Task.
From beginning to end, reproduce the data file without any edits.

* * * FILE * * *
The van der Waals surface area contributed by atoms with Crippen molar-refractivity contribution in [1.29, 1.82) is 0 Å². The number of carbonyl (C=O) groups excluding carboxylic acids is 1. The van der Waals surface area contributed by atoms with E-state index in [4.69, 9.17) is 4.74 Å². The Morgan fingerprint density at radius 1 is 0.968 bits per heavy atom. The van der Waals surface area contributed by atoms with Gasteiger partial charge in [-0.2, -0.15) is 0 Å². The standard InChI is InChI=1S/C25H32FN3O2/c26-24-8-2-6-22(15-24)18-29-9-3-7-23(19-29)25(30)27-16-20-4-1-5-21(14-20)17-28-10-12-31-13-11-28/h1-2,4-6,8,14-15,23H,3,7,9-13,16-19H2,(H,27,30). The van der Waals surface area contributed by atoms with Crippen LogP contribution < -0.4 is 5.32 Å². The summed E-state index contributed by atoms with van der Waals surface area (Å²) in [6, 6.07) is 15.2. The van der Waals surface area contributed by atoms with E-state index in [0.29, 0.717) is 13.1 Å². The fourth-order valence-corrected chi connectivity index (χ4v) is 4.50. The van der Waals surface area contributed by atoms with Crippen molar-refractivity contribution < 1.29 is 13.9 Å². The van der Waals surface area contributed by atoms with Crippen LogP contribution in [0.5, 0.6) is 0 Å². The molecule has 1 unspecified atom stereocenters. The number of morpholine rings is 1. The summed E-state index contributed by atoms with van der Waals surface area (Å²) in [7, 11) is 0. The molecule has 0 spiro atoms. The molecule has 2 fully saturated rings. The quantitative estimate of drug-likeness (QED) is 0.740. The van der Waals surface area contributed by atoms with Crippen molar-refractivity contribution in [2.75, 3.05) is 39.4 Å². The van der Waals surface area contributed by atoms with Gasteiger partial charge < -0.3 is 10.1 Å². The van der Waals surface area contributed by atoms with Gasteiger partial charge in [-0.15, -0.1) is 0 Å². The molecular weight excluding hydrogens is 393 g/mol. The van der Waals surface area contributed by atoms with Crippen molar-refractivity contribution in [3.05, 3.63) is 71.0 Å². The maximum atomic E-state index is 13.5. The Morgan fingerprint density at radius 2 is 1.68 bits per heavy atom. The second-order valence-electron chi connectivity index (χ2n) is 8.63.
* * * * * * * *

The van der Waals surface area contributed by atoms with Crippen molar-refractivity contribution in [1.29, 1.82) is 0 Å². The number of carbonyl (C=O) groups excluding carboxylic acids is 1. The van der Waals surface area contributed by atoms with E-state index in [4.69, 9.17) is 4.74 Å². The Morgan fingerprint density at radius 1 is 0.968 bits per heavy atom. The van der Waals surface area contributed by atoms with Gasteiger partial charge in [-0.2, -0.15) is 0 Å². The standard InChI is InChI=1S/C25H32FN3O2/c26-24-8-2-6-22(15-24)18-29-9-3-7-23(19-29)25(30)27-16-20-4-1-5-21(14-20)17-28-10-12-31-13-11-28/h1-2,4-6,8,14-15,23H,3,7,9-13,16-19H2,(H,27,30). The van der Waals surface area contributed by atoms with Crippen LogP contribution < -0.4 is 5.32 Å². The summed E-state index contributed by atoms with van der Waals surface area (Å²) in [6, 6.07) is 15.2. The van der Waals surface area contributed by atoms with E-state index in [0.29, 0.717) is 13.1 Å². The fourth-order valence-corrected chi connectivity index (χ4v) is 4.50. The van der Waals surface area contributed by atoms with Crippen molar-refractivity contribution < 1.29 is 13.9 Å². The van der Waals surface area contributed by atoms with Crippen LogP contribution in [0.5, 0.6) is 0 Å². The molecule has 1 unspecified atom stereocenters. The number of morpholine rings is 1. The summed E-state index contributed by atoms with van der Waals surface area (Å²) in [7, 11) is 0. The molecule has 0 spiro atoms. The molecule has 2 fully saturated rings. The quantitative estimate of drug-likeness (QED) is 0.740. The van der Waals surface area contributed by atoms with Crippen molar-refractivity contribution in [2.75, 3.05) is 39.4 Å². The van der Waals surface area contributed by atoms with Gasteiger partial charge < -0.3 is 10.1 Å². The van der Waals surface area contributed by atoms with Gasteiger partial charge in [-0.15, -0.1) is 0 Å². The molecular weight excluding hydrogens is 393 g/mol. The van der Waals surface area contributed by atoms with Crippen molar-refractivity contribution in [3.05, 3.63) is 71.0 Å². The maximum atomic E-state index is 13.5. The Morgan fingerprint density at radius 2 is 1.68 bits per heavy atom. The second-order valence-electron chi connectivity index (χ2n) is 8.63.